• Sentimental Duration

    FT on William Basinski at Issue Project Room

    WHEN I WAS IN HIGH SCHOOL, dreaming about New York and reading weeks-old issues of the Village Voice, the extended and even epic creative moments were the ones I most wanted to experience: La Monte Young playing the music he famously refused to release in recorded form; Lou Reed or Patti Smith performing multiple nights in intimate venues; spending a whole day at the Guggenheim watching Andy Warhol’s Sleep, 1963, or Matthew Barney’s “Cremaster Cycle,” 1994–2002. Before YouTube and file sharing, these adventures couldn’t be accessed secondhand; you just had to be there, which I wasn’t. I remember

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  • Jace Clayton

    Jace Clayton is an artist and writer based in New York also known for his work as DJ /rupture.



    This was a terrible year to be a person of color in America. In this sense, it was like all other years. Rap sonics bypass language to evoke this exhaustion in a form that allows for joy. Here, the sweet-sad beat crafted around a hesitant steel-drum melody underpins the rappers’ ambivalence regarding success under such conditions: “All my niggas locked up, for real, I’m tryna help ’em / When I got a mil’, got me the chills, don’t know what

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  • Polly Watson

    Polly Watson is a former entertainment editor for High Times. She currently performs with 1-800-BAND



    Eno-tinged NYC art-punk weirdness characterized by janky guitar work and almost operatic vocals—courtesy of West Coast hurricane Mary Jane Dunphe—that is shockingly sophisticated in its naïveté.



    Ireland is releasing two one-euro stamps in honor of the (contested) fiftieth anniversary of their hard-rocking native sons, one featuring the cover of the 1979 album Black Rose and the other a portrait of iconic bassist and front man Phil Lynott.



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  • Byron Coley

    Byron Coley is a music critic, a poet, the editor of the Bull Tongue Review, and a proprietor of Feeding Tube Records in Florence, MA. His most recent books are Defense Against Squares (L’oie De Cravan, 2017) and 1979 Songbook, coauthored with Joanne Robertson (Tenderbooks, 2019).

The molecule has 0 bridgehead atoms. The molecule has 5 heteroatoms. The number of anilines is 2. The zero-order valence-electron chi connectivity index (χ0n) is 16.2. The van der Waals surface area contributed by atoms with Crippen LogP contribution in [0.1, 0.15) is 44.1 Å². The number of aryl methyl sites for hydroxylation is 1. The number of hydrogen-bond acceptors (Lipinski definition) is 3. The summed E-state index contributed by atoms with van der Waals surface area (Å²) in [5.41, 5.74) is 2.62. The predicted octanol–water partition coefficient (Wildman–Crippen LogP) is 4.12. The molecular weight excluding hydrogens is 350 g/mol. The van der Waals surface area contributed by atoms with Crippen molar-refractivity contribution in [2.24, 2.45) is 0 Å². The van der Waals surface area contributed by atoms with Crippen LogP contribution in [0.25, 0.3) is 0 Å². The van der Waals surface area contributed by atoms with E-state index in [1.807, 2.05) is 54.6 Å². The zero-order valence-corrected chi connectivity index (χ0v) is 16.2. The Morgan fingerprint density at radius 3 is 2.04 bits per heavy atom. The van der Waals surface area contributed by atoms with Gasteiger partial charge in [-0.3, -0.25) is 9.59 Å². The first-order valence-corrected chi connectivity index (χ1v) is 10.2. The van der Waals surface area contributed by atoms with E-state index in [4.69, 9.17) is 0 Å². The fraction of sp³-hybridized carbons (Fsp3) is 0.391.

While Ono released no music this year, she is still Number One. Why? Maybe it has to do with the boss commission she just finished for the newly renovated MoMA. Or maybe it’s just because.



    This double album, recorded by the 1981 iteration of a long-lived LA band,

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  • Sarah Hennies

    Sarah Hennies is an independent composer and performer of experimental music based in Ithaca, NY, and a recipient of the 2019 foundation for contemporary arts grants to artists award. Her new album, Reservoir 1: Preservation, is out now on Black Truffle Records.



    The absurdly prolific chameleonic songwriter—and self-proclaimed “gardener of the landfill”—returns with his ninth album in as many years. Romano recorded Finally Free after a long stint of listening to the Incredible String Band. Check out the breathtaking opening track, “Empty Husk.”



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  • Feeling Good

    Howard Fishman on Jerome Ellis

    I DON'T KNOW WHETHER THERE IS ANY HOPE FOR OUR FUTURE, but if there is, it might be in experiences like the apartment concerts that composer/performer Jerome Ellis recently hosted in his 240-square-foot abode, in the Brooklyn neighborhood of Clinton Hill. 

    I became aware of Ellis through his work with the writer and musician James Harrison Monaco. The two collaborate as “James and Jerome” in lecture-performances that effortlessly combine esoteric history, ecstatic storytelling, virtuosic music, art, theory, theater, and improvisation. (Their new show, The Conversationalists, begins a run at the

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  • Audience of One

    Tyler Maxin on Becoming Peter Ivers (2019)